On Our "Guest Speaker"
If you happen to not know, we had our first lead pastor candidate teach at BCC this weekend. While it appears the "powers that be" aren't too concerned about keeping his identity under wraps (plenty of people I spoke to already knew his name and point of origin before the Saturday evening service, and his message will be available for download on the Hope Park website sometime today), I don't plan to use his name, simply out of respect for his home congregation. I'm sure there are folks there who know, but as I'm unclear on how common this knowledge is in his church, I'll maintain confidentiality. But if you didn't hear him, you can obviously get his name from any BCC'er who attended or from the sermon audio.
People are asking what I thought.
Well, first of all, did this guy have ginormous hands, or what? Seriously. He has mitts like frying pans. He could swat a plane out of the sky on accident. :-)
Really, though, he was a great speaker. Very dynamic, very engaging. Very energetic. Very easy to listen to.
More importantly, at least in my estimation, he brought a Gospel-driven and thoroughly biblical message. The guy had a lot of Bible in his message, and that is a very, very good thing. And he didn't use it haphazardly or buffet style. He preached contextually and narratively, and he proved a message doesn't have to be a self-helpy topical outline with some quotable quotes thrown in to engage a listener.
One approach I liked in particular was the way he connected, by way of contrast, passages featuring the "early Peter" in the Gospels with the writings and outlook of "late Peter" in the Petrine epistles. What a unique and powerful way to demonstrate, with an actual biblical illustration, the way Christ following changes the identity of the Christ follower.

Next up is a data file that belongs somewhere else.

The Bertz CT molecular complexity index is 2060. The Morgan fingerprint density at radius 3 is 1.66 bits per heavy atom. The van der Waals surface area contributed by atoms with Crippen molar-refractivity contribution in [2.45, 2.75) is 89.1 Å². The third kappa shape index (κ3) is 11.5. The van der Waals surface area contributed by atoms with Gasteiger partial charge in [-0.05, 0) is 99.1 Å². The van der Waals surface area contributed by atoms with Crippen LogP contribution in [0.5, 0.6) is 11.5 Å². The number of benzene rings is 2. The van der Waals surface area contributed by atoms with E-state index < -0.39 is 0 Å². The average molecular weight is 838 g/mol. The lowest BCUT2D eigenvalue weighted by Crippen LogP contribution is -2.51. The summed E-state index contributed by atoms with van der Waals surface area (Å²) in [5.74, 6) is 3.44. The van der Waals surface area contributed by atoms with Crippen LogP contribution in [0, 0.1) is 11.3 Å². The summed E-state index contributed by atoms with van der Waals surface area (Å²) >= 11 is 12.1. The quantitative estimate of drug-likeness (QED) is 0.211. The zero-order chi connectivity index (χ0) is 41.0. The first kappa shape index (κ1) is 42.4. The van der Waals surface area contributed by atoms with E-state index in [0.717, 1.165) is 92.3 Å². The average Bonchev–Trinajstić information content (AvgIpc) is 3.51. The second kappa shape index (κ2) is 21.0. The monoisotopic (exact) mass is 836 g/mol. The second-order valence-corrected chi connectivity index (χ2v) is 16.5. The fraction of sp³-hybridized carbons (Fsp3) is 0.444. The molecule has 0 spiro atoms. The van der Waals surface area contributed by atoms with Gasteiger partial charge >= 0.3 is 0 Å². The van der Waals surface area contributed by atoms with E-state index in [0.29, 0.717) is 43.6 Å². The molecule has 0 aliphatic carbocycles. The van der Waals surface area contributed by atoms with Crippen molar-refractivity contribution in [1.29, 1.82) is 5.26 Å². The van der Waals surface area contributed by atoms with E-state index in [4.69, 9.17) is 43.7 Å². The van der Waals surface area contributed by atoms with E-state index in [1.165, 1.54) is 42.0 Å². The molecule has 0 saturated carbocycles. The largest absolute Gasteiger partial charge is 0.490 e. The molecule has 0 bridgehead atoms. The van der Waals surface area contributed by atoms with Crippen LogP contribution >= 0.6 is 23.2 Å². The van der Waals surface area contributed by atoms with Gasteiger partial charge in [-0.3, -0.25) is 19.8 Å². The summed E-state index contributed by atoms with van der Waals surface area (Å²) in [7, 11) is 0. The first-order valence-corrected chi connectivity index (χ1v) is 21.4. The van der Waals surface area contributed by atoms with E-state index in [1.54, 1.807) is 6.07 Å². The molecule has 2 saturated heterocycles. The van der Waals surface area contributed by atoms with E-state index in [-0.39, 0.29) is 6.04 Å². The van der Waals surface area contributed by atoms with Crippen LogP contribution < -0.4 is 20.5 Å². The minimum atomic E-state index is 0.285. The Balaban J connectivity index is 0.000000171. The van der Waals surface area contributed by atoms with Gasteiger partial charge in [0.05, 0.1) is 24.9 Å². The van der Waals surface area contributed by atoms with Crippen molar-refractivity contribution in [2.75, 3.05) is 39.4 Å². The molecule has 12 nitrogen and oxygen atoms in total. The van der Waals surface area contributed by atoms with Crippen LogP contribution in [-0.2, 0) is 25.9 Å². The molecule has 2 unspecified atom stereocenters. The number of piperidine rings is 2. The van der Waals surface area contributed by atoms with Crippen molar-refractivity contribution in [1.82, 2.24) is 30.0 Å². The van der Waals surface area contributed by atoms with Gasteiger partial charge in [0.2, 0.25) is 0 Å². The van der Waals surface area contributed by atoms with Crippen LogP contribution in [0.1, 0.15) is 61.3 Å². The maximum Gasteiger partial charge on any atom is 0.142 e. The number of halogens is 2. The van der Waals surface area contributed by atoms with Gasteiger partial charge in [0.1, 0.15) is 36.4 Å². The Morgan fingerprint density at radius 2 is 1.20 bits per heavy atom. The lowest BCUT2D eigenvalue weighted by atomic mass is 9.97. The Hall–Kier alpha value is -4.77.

Making the connections between biblical texts is so important in this day of biblical illiteracy, even in the church. Showing how the pieces fit the whole, how passages separated by many pages fit into the same Story of redemption and God's work in history, is a much needed exercise, and that it was done from our stage in such an exciting, loving, and applicable way was a joy to behold.
I didn't get a chance to meet our guest in person, but I've spoken with a few folks who did -- both in meetings and in informal, get-to-know-you encounters at Coffee Connection -- and I hear that he is warm, friendly, and personable. I have listened to enough folks in the last few weeks to know that accessibility and openness are forefront values in our church's shepherding these days. It seems, at first glance anyway, that this candidate fits that bill.
In our reorientation and reevaluation, we are of the conviction that it is not a speaker we need, but a pastor. And there is a difference.
Don't forget to attend Vision Night this Wednesday evening (6:30 p.m.) for an update from the elders on the pastor search.
Dirk Plantinga has a couple of good posts up on the lead pastor candidate and his weekend message.